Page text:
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The difference between left and right feet

Investigating the challenges faced by shoemakers endeavouring to provide a range of footwear to fit the target population.

by Zach Armitage

Image © Jacob Ammentorp Lund |

When considering feet, it is not immediately obvious to think of them as different, in the same way that our left hand may often not be considered as being noticeably different to our right. However, the simple distinction of right and left is a major distinguishing feature between the two. For hundreds of years, footwear was produced with no distinction between the left and right shoe. These ‘straights’ (figure 1) persisted up until the 1800s, with a notable historical reference referring to how shoes should be ‘worn one day on the left and the next on the right, to wear them off evenly’. A number of great thinkers wrestled with the difference between left and right. However, while they appear the same, they are not. One is a virtual mirror image of the other and so is a very similar, but reversed shape. When given a left or right hand, we are unequivocally able to distinguish one from the other.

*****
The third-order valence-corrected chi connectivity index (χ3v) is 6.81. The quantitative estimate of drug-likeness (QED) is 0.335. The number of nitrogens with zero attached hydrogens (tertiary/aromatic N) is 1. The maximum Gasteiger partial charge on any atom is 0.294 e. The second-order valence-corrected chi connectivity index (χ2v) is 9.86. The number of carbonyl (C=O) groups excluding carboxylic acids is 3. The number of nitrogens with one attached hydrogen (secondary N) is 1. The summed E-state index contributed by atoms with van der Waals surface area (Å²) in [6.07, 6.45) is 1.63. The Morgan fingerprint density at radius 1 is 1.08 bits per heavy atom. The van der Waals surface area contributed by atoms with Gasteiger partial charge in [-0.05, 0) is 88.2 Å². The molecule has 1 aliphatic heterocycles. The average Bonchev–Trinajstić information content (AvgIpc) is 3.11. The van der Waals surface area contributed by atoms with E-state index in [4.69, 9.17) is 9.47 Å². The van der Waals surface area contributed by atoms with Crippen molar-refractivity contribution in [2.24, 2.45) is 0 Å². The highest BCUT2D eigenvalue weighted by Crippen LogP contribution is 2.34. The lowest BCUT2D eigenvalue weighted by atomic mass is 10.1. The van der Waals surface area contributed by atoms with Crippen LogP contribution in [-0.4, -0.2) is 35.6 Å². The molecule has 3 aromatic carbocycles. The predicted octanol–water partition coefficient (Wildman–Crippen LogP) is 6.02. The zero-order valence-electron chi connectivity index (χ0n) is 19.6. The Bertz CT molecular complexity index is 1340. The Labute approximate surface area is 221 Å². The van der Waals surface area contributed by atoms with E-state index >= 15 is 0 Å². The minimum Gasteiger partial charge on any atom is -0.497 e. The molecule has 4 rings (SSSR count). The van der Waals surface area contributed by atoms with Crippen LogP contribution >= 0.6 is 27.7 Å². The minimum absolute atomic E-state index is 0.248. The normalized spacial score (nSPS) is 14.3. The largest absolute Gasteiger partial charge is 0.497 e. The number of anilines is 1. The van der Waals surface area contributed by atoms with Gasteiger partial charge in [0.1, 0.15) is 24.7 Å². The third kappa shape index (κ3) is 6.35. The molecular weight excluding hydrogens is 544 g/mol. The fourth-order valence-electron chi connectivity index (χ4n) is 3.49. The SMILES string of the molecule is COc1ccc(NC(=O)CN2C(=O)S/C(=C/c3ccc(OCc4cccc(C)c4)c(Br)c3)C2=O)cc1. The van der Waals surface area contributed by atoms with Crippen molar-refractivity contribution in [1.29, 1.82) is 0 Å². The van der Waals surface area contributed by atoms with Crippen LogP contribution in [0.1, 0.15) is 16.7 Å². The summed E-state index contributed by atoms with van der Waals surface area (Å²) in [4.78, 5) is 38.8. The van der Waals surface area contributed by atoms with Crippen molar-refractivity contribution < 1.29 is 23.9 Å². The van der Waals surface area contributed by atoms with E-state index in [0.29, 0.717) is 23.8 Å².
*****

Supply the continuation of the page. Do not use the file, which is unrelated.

Old Salem Museum

Figure 1: ‘straight’ lasts – with no difference between the left and the right foot – were used until the 1800s